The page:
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Legislative Assembly for the ACT: 1998 Week 1 Hansard (29 April) . . Page.. 112 ..

MR OSBORNE (continuing):

I have come to believe firmly that information collected and held by the ACT Government is a community resource. Those who collect it do not do so for their own benefit; rather, they are only trustees of that information for the people of Canberra. Unfortunately, that is not always the attitude taken by the government of the day and its bureaucracy.

Having a complex set of FOI laws is an asset for a government which wishes to avoid a high level of public scrutiny. Traditionally, around the world, FOI law starts out being very simple, and then is gradually made more complicated as successive governments bring forward amendments to suit themselves. I understand that this has certainly been the case in this country. A legal right of access to government-held information was established in Australia only about 15 years ago, with the first comprehensive review of the Commonwealth Act being undertaken two years ago. As an Act which provides easy access to a wide range of government information, our present ACT FOI Act is a dismal failure. It is full of provisions which more readily apply to the affairs of a nation and a range of creative exemptions, including the favoured catch-all phrase that releasing a document would "not be in the public interest". Clearly, the time for reforming the Act was well overdue. The approach that I have taken to this task has not been one of "slash and burn"; rather, I have sought to find a sensible balance between keeping essential government-held information confidential and allowing easy access to the rest.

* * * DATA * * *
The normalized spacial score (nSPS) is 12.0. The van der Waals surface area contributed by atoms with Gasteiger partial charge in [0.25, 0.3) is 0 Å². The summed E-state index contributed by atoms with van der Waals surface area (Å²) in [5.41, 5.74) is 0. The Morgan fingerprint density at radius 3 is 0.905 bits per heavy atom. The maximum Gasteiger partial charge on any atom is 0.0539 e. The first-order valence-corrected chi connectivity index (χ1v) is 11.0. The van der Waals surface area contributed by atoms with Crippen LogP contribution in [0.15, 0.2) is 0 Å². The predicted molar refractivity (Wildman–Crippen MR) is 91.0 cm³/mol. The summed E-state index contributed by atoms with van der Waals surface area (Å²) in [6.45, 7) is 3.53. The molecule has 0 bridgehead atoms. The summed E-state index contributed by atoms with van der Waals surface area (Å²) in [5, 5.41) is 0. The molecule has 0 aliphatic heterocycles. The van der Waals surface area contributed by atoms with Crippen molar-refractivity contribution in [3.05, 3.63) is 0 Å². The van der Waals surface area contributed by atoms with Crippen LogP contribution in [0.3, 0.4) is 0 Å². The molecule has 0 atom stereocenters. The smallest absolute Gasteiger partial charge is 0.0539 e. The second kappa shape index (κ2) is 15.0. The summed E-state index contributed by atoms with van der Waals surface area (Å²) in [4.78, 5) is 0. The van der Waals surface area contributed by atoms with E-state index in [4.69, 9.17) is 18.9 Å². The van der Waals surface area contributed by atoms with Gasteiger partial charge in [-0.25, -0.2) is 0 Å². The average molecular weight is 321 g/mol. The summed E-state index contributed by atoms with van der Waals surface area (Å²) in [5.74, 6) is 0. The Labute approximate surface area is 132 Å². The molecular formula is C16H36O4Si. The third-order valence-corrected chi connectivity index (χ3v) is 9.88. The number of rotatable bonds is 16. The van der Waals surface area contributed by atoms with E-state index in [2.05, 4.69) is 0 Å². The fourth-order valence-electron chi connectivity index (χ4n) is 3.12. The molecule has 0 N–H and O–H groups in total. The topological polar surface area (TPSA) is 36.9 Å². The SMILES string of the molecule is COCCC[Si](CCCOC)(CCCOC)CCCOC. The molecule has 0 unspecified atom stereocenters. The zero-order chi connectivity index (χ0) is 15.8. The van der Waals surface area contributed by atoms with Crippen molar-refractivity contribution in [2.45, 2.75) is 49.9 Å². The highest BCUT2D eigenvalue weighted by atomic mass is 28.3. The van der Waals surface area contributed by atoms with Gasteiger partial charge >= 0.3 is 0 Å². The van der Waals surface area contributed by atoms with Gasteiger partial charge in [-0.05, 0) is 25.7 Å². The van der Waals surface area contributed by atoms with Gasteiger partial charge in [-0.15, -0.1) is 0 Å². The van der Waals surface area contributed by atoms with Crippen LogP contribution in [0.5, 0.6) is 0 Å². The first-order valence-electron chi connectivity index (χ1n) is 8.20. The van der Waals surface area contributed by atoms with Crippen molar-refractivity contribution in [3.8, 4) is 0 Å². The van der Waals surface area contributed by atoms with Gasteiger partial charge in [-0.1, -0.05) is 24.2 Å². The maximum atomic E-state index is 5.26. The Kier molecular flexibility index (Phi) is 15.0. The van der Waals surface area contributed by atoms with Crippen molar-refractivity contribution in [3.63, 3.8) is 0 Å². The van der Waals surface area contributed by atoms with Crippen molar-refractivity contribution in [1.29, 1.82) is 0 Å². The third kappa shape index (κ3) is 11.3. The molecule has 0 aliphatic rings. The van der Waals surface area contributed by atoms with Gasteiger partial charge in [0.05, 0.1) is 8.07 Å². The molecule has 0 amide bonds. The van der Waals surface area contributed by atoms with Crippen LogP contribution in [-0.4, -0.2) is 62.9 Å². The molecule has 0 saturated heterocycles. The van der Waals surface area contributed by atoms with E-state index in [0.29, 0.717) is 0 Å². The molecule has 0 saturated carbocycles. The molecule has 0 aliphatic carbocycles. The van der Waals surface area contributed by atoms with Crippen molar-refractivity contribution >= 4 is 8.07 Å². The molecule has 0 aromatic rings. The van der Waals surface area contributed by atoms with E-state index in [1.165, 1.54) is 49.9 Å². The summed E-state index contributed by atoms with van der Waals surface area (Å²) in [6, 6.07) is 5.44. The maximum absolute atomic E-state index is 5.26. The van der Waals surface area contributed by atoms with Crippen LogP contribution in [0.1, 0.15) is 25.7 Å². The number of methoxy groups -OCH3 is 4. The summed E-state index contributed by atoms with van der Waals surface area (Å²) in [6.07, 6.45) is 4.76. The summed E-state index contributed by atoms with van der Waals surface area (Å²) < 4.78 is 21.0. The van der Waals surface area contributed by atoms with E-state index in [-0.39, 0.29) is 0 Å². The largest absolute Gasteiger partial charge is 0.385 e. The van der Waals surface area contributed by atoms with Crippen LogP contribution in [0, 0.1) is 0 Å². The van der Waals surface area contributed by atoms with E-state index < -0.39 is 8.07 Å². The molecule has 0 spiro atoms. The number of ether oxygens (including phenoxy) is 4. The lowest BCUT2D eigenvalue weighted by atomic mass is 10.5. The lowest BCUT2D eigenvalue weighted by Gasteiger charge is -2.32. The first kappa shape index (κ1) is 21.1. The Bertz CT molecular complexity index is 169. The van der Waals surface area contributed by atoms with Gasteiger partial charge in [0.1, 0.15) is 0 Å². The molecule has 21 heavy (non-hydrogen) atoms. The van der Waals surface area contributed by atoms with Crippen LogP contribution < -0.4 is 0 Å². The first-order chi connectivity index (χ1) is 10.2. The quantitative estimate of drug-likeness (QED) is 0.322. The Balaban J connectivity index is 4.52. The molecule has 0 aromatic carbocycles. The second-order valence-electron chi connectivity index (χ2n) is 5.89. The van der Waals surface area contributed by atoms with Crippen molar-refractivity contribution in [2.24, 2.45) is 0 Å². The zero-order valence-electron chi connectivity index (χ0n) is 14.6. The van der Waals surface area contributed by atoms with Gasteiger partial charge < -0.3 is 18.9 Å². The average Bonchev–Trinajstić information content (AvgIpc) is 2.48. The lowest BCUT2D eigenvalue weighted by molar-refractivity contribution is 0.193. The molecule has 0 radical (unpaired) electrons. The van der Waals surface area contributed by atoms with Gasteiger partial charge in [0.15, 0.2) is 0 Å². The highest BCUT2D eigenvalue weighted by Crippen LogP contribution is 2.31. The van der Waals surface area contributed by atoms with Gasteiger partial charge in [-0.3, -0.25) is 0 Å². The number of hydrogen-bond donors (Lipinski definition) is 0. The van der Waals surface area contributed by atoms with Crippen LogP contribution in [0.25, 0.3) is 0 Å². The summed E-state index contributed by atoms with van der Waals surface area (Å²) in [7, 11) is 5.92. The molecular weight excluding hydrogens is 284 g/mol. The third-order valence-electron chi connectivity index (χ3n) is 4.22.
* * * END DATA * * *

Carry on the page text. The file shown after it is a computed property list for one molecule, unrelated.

Over the past few years, the Attorney-General, Mr Humphries, has introduced two significant reforms in the everyday application of the Act - the first being to close down the central FOI office in Civic and to decentralise the whole FOI process to being handled completely within an individual government department or agency itself; and the second being the abolition of fees for personal documents and a reduction of other fees in general. I consider that both of these moves were a step in the right direction. However, as the Government itself freely admits, these two changes did not equate to a comprehensive review of the everyday application of the Act.

During 1995, the Australian Law Reform Commission and the Administrative Review Council conducted such a review and, in 1996, tabled their joint report in Federal Parliament. The commission and council recommended a wide range of changes to freedom of information law and policy in general "to give full effect to the Australian people's right of access to government-held information". These recommendations included making the application process easier to use by both the public and the government agencies concerned; reducing the cost of requests; rationalising exemptions so that they applied only to information for which there was an overriding public interest in withholding it; changing the objects of the Act to promote an attitude of pro-disclosure; the power of Ministers to veto disclosure should be reduced; and increasing the awareness on both sides that members of the public have a legal right of access to government-held information.

All of these recommendations, along with a number of others, I have sought to include in this Bill. The president of the commission, Alan Rose, said at the time of tabling the report that "the culture of secrecy that still pervades much of the Australian public sector must be dismantled if our government is to become truly transparent and accountable". In other words, there are still too many secrets without there being a good reason.

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